Let's see.,,.. Norma and Norman Bates from Bates Motel, Piper Chapman from OITNB, and Elizabeth Jennings from The Americans are just a few.

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Julia Sugarbaker. Love her legendary rants but in real life the constant crusading would wear on me over time.

 

Oh yeah....when she got wound up it was hilarious but she could be so condescending to her sister and Charlene (and all that pontificating would drive me up the wall).  Wish Designing Women reruns were still around...we've got Verizon and I can't find them anywhere.  The early years of DW were the best!

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Andy Sipowitz on NYPD Blue, to close to home for me with his alcohol moods. I like the character and the actor does a great job nailing all the inconsistencies of alcoholism but I'd want to smash a cast iron skillet upside his head.

A bunch of the cops on Hill Street Blues, JD LaRue for a lot of the same reasons as Andy Sipowitz. Lt Howard Hunter, too law & order, too black and white, allowed for no human frailty or error in himself or others. Mick Belker, in his own way was just as stiff necked and unforgiving as Lt. Hunter. He had big soft spots for his mother and then for Robin, but he was awfully controlling. Andrew Renko, the character did great meltdowns, but would be a candidate for the cast iron skillet upside the head for being a pig headed idiot. Most of the male cops were too controlling, maybe that's a common trait for cops, but I couldn't live with that in real life. Overall, I think the show did pretty good at showing multiple personalities that made up the station, but many of them lacked much in shades of grey that human beings have.

Julia Sugarbaker from Designing Women and Dorothy from Golden Girls, I'd be too intimidated by them for much the same reasons. I'm probably too much like the characters of Charlene and Rose.

All of the Captains on Star Trek, Jean Luc would probably be the easier one to become somewhat friends with but none of the others for me.

Interesting subject.

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1 hour ago, friendperidot said:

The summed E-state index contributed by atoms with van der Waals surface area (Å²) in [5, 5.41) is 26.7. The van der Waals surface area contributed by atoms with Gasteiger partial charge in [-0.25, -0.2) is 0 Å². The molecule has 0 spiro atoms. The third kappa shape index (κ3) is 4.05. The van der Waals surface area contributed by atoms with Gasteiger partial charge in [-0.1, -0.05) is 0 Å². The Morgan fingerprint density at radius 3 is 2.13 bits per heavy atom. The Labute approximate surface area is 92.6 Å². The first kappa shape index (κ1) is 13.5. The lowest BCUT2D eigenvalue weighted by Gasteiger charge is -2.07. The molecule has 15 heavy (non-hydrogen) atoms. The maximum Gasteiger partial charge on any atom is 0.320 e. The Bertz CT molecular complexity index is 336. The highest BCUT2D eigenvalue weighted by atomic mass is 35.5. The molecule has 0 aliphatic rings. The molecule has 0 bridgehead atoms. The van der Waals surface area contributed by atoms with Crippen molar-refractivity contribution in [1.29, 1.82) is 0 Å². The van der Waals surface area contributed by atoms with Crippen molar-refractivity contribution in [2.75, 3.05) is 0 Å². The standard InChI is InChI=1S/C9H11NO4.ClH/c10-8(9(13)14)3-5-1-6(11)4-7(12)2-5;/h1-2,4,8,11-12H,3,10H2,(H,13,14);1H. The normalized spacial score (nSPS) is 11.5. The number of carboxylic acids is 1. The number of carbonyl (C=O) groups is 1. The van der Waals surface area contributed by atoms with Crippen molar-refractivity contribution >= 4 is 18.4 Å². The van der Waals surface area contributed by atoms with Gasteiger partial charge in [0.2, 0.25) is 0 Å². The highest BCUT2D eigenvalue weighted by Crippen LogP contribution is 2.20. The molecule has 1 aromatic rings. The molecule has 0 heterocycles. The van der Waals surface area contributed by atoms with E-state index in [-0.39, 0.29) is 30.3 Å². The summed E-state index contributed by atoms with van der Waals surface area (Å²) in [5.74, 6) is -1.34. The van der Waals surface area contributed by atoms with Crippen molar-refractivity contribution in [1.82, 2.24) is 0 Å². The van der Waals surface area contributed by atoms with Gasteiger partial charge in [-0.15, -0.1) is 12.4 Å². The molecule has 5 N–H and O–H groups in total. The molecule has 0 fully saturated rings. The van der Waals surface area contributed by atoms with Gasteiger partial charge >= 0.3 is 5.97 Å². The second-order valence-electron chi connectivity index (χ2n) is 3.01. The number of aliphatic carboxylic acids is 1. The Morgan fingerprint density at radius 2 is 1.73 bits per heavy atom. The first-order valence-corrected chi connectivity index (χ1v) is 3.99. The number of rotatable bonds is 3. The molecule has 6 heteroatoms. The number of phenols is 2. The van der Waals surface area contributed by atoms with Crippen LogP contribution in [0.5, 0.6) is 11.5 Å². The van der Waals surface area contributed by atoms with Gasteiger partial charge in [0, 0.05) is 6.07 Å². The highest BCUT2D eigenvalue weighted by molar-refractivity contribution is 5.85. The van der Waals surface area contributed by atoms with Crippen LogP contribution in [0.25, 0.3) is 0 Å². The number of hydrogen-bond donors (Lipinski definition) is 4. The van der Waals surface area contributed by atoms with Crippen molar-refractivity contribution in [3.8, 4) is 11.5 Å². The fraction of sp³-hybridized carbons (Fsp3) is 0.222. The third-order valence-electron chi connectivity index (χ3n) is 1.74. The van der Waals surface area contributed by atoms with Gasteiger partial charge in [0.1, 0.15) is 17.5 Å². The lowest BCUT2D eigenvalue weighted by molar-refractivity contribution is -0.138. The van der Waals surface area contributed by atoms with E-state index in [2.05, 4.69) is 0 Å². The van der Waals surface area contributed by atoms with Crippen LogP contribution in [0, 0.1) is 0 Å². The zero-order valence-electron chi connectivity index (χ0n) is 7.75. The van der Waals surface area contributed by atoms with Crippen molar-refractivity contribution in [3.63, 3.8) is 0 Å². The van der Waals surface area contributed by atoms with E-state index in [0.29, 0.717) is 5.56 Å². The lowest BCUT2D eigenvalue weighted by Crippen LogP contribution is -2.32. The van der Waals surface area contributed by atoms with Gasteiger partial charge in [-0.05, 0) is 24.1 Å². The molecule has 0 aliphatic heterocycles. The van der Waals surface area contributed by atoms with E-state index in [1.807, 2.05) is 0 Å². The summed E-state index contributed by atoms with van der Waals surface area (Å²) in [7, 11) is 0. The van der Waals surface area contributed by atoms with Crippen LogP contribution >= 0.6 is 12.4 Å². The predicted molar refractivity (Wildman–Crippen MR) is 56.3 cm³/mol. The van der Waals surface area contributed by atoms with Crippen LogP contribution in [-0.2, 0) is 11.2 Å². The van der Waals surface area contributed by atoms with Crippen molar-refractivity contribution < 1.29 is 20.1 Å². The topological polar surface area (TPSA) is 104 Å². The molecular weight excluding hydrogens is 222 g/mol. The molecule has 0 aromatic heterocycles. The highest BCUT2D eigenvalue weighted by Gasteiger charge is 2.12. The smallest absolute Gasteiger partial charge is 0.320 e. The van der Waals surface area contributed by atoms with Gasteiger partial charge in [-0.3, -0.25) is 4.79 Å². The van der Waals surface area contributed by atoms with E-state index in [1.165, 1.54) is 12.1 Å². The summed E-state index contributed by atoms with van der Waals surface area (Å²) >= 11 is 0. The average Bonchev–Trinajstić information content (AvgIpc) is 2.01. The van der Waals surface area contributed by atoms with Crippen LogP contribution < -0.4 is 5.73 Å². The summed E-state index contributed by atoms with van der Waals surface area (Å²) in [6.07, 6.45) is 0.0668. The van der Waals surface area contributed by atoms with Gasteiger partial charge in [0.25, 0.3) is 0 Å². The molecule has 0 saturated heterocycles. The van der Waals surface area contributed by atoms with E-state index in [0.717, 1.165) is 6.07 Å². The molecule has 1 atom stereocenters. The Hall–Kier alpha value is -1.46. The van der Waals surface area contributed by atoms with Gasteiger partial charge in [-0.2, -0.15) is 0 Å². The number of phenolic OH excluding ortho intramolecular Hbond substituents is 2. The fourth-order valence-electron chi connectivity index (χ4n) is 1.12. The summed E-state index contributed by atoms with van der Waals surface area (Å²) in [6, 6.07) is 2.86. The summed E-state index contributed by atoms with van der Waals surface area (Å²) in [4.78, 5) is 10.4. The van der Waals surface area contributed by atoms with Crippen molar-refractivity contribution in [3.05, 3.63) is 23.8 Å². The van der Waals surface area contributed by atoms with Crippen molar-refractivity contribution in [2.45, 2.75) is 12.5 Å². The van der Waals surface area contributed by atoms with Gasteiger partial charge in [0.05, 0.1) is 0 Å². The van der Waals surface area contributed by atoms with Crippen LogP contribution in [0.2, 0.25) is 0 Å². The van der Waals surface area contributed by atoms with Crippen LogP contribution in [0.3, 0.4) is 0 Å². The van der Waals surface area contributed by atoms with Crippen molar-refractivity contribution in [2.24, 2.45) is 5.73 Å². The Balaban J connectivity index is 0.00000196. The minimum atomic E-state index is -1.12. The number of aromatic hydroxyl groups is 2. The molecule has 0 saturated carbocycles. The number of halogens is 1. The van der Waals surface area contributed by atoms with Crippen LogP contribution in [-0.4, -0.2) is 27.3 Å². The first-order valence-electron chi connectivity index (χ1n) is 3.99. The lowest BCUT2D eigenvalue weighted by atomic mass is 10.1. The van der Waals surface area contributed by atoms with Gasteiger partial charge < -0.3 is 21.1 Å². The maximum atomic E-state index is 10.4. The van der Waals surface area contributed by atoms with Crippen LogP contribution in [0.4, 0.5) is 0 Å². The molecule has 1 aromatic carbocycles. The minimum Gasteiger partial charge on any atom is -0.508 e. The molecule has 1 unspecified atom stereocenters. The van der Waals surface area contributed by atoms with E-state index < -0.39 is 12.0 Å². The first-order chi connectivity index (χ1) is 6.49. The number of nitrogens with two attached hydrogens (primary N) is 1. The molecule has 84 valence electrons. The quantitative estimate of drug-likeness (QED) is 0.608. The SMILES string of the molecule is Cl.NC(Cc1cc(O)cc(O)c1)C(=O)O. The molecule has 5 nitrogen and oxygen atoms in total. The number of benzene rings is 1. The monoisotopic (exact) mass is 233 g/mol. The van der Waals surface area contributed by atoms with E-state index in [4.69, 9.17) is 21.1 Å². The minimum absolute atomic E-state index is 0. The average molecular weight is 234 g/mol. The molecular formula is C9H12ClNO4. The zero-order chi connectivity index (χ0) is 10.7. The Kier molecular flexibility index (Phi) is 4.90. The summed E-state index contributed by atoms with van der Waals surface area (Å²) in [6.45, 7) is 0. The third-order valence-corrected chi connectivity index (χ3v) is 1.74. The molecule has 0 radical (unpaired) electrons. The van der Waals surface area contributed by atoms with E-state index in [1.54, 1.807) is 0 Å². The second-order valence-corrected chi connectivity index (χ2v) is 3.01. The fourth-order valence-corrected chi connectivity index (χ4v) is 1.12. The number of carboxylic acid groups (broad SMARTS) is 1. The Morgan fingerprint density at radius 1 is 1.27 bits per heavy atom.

Julia Sugarbaker from Designing Women and Dorothy from Golden Girls, I'd be too intimidated by them for much the same reasons. I'm probably too much like the characters of Charlene and Rose.

All of the Captains on Star Trek, Jean Luc would probably be the easier one to become somewhat friends with but none of the others for me.

Interesting subject.

    I like ALL the above characters but I think the problem I'd have with Julia and Dorothy wouldn't be intimidation itself but the fact that I'd be afraid if I said one syllable that wasn't lockstep re their world POVs, that would trigger lengthy rants and not only would they refuse to consider any other POV outright but any attempts at objections would be used as the perfect excuse to PROLONG said rants.  I always got the impression that they believed their rants were THE most important thing that could be happening in their corners of the world- if not the world itself! Yep, from experience I'd likely be doing a great deal of nodding just to get through a good part of the day with them but could barely wait for my times with them to be over.

  Yeah, I'd probably want to avoid having anything to do with Capt. Kirk and not really trust his captaining 'expertise' while I'd like to try to hang out with Spock and McCoy. As for Capt. Picard, yes he's the most paternal and friendly of the ST captains but, even with him, one could never entirely relax because he could go from 'friendly Grandpa' to 'battlefield general' in an instant (though I know that is a valuable asset re transportation and combat, etc.).

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I adored Londo Mollari from Babylon 5 (how's that for showing my age?)... but considering the epic fuck-ups he was capable of, any goodwill I'd have would go down the toilet. 

Saul Goodman, for obvious reasons. 

I'm a lifelong Lisa Simpson defender, but considering I haven't watched new episodes of The Simpsons since roughly 2000 or 2001, and what I've read of the whiplash inducing crap Lisa has either done or been through... who can say?

I like Kate Pearson from This is Us, but I think she'd be a real pill and difficult for me to be friends with.